Page last updated at 16:33 GMT, Thursday, 2 October 2008 17:33 UK

Prison smuggling trio are jailed

(left to right) Christopher Hill, Tyrone Woolley and Richard Hill
Drugs were found hidden in a washing powder box in Swaleside in 2007

Three men have been jailed for conspiracy to supply drugs and mobile phones at Swaleside Prison in Kent.

Prison worker Christopher Hill, 22, of Anne Boleyn Close, Eastchurch, Isle of Sheppey, was sentenced to five years.

His twin brother, asbestos remover Richard Hill, 22, of Unity Street, Sheerness, was given three and a half years at Maidstone Crown Court.

And Tyrone Woolley, 27, who is a serving a life sentence at Swaleside, was given four years.

The three defendants admitted the charges at a previous hearing.

Smuggled items

Kent Police and the Prison Service launched a joint investigation in December 2007 after drugs and mobile phones were found hidden in a box of washing powder in a secure storage cage in Swaleside Prison.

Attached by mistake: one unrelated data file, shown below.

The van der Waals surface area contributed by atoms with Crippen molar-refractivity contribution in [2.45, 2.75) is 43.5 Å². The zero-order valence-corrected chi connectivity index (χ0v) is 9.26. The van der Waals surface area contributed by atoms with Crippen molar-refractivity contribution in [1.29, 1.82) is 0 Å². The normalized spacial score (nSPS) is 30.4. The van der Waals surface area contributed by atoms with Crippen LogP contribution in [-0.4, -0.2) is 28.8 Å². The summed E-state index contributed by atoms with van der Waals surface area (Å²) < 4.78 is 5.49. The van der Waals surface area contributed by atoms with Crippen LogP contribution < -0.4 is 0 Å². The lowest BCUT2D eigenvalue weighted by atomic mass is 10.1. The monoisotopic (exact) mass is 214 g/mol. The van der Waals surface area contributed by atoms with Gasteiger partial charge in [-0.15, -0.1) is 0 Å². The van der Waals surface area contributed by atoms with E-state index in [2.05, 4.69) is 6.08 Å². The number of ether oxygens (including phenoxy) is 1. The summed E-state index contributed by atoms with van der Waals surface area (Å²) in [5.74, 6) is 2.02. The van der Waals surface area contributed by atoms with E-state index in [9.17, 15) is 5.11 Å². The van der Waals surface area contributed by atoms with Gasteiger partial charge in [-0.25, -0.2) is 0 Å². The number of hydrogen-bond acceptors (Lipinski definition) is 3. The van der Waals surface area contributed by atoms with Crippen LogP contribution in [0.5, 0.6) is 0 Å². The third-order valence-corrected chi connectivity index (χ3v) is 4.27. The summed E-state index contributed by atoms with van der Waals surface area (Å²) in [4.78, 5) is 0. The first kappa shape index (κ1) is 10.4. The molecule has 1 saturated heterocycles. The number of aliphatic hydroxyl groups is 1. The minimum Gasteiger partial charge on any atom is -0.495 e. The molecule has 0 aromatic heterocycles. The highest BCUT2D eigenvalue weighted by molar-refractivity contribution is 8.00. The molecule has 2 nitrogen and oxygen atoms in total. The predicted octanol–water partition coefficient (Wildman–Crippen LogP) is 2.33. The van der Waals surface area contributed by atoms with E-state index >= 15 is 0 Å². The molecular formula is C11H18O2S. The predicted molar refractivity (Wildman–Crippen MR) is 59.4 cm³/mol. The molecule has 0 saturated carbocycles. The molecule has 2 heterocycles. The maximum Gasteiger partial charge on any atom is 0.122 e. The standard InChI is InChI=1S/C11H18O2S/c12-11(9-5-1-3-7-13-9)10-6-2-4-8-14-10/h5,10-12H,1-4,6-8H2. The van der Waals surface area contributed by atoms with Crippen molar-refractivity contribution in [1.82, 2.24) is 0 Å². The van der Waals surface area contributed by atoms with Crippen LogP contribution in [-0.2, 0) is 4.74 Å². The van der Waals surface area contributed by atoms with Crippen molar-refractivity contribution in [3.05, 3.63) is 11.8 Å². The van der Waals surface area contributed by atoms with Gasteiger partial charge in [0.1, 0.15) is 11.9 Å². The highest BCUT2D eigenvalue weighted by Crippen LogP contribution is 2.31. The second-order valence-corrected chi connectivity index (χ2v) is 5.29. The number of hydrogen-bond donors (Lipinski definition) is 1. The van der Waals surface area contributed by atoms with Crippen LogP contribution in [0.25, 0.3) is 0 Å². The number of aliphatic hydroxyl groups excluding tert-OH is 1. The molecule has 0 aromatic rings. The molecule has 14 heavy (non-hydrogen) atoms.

More drugs and banned items were found in a loaf of bread due to be delivered to Swaleside in Janurary 2008.

Kent Police said Richard Hill arranged for the drugs and banned items to be collected from sources outside the prison, his brother Christopher then smuggled them into the jail and Woolley received them.

Det Insp Thomas Richards said: "I am proud that the commitment and expertise of my team has resulted in the demise of a significant criminal network, prevented drugs and other banned items entering the prison system and resulted in today's sentence.

"I also want to pay tribute to members of the Prison Service's Security Department with whom we worked closely and collaboratively throughout.

"The sentence sends a very strong message to criminals and would-be offenders that crime doesn't pay and we will catch you and bring you before the courts."

'Corruption tackled'

Acting governor of HMP Swaleside Martin Glaze said: "I am proud of my security department and the professional manner in which they dealt with this complex and sensitive matter.

"Keeping drugs out of prisons helps them to run more smoothly and allows prisoners to engage more effectively with treatment and other interventions.

"The vast majority of Prison Service staff are honest, hardworking and professional.

"The Prison Service seeks to create and support a culture that values integrity and tackles corruption and dishonesty wherever it is found."

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